Immediately after the meeting, Warlick told reporters that the fact that they’d been promised there wouldn’t be any segregation made it that much harder to deal with. Players were told that the better night spots, restaurants and hotels would greet all the players equally with open arms.

“Actually, this came as a complete surprise to us,” Warlick said of the way he and his teammates had been treated. “We were led to believe that we could relax and enjoy ourselves in New Orleans just like other citizens. Maybe if we had been alerted to the fact that we wouldn’t have the run of the town, we could have avoided this unpleasant situation.

“If they had told us this before, we’d have looked specifically for those cabs and sought out our entertainment in those places,” Warlick continued. “But they led us to believe everything was going to be OK. And it wasn’t.”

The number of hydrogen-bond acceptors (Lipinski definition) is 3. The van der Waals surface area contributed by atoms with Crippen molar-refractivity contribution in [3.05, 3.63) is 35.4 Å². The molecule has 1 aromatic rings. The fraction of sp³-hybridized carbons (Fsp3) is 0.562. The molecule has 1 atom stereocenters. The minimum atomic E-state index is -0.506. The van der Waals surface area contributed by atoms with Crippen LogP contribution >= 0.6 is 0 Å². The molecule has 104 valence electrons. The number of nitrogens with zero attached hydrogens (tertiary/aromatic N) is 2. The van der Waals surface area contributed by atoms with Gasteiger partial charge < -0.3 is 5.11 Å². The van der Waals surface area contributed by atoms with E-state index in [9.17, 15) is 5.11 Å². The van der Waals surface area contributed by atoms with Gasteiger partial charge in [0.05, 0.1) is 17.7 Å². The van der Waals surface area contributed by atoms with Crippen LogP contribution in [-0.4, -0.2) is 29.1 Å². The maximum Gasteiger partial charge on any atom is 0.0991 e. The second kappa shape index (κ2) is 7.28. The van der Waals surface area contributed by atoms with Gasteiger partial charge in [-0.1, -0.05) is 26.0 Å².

Kemp was the backup quarterback for the East All-Stars, had just won the AFL Championship with the Bills, and was also the president of the league’s players’ union. He and San Diego Chargers offensive lineman Ron Mix were among the white players at that final meeting. The two agreed to lead white players to stand by their teammates — but not all white players embraced the move. Patriots linebacker (and later Hall of Famer) Nick Buoniconti called the walkout a “raw deal” which “hurt the league a great deal.”

Later a Buffalo congressman, HUD Secretary and vice presidential candidate in 1996, Kemp was also influential in the negotiations to move the game to Houston, where it was played days later.

Immediately following the vote to not play, Gilchrist found a Mexican cabbie to take him to the airport, but snow in the northeast had flights delayed. News of a player revolt came on a TV in the terminal, and “Suddenly, people are all looking at me,” Gilchrist told Murray Olderman of the Jamestown Post-Journal.  “I can sense the hostility. For the first time in my life I’m scared. I’ve been brainwashed about the South.”